Helmut Marko Thinks Mercedes Voted For The 2019 Rule Changes To Hurt Red Bull - WTF1
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Helmut Marko Thinks Mercedes Voted For The 2019 Rule Changes To Hurt Red Bull

It’s reasonably fair to say that Red Bull isn’t a fan of the 2019 rule changes which make the aero a touch simpler in order to (hopefully) improve the racing. Christian Horner has already said that they’ve been rushed through, and now Helmut Marko has joined in on the criticism. He thinks Mercedes (one of the teams who voted for the changes) did so for selfish reasons:

“Mercedes wanted the new rules because they’re at the end with their aerodynamic concept. They want to start from scratch because it hurts us.”

Well… yeah, Mercedes is an F1 team – of course it’s going to vote in favour of rules which could potentially benefit itself and hurt a rival! Red Bull would do exactly the same, too – Horner and the rest of the higher-ups have been against the hybrid power units for ages because having Renault engines has dropped the team from title-winners to occasional race winners. If there was a vote tomorrow on whether we should go back to the 2.4-litre V8s, you could have a pretty good guess as to which teams would vote yes or no.

FIA president Jean Todt, meanwhile, is extremely happy that the rules have been voted through because there would have been no point in racing with what he sees as a ‘broken’ formula:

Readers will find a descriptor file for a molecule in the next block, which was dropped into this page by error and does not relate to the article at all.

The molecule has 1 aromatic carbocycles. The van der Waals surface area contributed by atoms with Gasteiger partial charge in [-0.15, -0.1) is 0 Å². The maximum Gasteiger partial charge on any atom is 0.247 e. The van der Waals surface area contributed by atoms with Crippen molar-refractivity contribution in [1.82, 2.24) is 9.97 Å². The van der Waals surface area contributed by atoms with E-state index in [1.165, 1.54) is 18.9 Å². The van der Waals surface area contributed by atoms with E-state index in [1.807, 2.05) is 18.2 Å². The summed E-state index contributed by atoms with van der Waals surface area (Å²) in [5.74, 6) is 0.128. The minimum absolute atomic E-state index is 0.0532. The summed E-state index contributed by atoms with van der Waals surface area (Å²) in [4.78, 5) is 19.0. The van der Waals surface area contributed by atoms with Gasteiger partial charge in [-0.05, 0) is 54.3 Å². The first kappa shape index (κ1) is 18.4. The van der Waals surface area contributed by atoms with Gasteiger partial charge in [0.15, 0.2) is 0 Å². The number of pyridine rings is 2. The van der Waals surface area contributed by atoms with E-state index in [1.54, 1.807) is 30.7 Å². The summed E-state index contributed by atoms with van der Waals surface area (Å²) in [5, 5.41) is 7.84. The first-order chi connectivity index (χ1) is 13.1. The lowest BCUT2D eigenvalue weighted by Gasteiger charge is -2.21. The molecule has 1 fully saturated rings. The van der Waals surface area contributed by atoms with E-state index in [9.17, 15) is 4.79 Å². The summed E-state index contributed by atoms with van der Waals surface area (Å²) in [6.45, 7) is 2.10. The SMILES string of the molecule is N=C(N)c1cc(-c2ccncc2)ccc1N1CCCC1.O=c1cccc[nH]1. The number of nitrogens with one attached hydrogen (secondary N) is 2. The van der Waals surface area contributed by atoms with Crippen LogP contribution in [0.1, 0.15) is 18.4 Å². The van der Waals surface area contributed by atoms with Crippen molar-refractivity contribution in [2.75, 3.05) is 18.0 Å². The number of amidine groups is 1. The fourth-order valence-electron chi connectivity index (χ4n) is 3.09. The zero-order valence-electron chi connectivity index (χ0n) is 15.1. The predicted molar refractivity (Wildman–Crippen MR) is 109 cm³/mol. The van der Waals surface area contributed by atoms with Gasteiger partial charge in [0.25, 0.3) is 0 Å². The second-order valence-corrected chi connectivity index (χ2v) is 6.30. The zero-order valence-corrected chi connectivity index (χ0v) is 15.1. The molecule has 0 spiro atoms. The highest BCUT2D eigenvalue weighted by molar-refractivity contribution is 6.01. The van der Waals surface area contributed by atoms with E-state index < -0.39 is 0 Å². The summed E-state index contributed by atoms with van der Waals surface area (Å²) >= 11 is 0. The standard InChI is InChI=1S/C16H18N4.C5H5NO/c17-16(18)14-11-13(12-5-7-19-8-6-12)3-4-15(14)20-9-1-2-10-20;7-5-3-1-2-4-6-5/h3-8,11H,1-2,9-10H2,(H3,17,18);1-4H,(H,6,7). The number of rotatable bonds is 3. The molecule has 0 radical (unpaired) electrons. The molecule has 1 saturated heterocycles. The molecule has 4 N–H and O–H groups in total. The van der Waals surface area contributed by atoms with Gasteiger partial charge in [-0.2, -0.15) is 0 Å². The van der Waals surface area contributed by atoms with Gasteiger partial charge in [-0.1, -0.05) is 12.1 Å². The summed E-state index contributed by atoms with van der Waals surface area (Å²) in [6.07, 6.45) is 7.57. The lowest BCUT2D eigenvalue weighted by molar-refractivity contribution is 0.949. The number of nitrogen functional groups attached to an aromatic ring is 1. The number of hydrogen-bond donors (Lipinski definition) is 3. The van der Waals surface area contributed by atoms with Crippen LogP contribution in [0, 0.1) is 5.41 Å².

“We hear all the time from the drivers that the cars can’t get close to each other. I read the press conference transcripts – Hamilton, Vettel, Raikkonen, they all complained. And they’re in the front. Can you imagine what it’s like at the back? And you all complain – I read what you write.

“I feel that if we understand that something is wrong we should try to find a solution. We all say we want to have a better sport, a better show, so let’s do something.”

Well, that’s fair enough. But the question is whether or not teams should have any say in the rules at all because they’re always going to vote for whatever changes benefit them at that particular moment, not what’s necessarily going to be the best for everybody. With the way things are now there are always going to be disagreements and bickering (which, to be honest, is part of the appeal of F1), but Liberty wants to completely overhaul the way the sport is governed by 2021. Things could well change…

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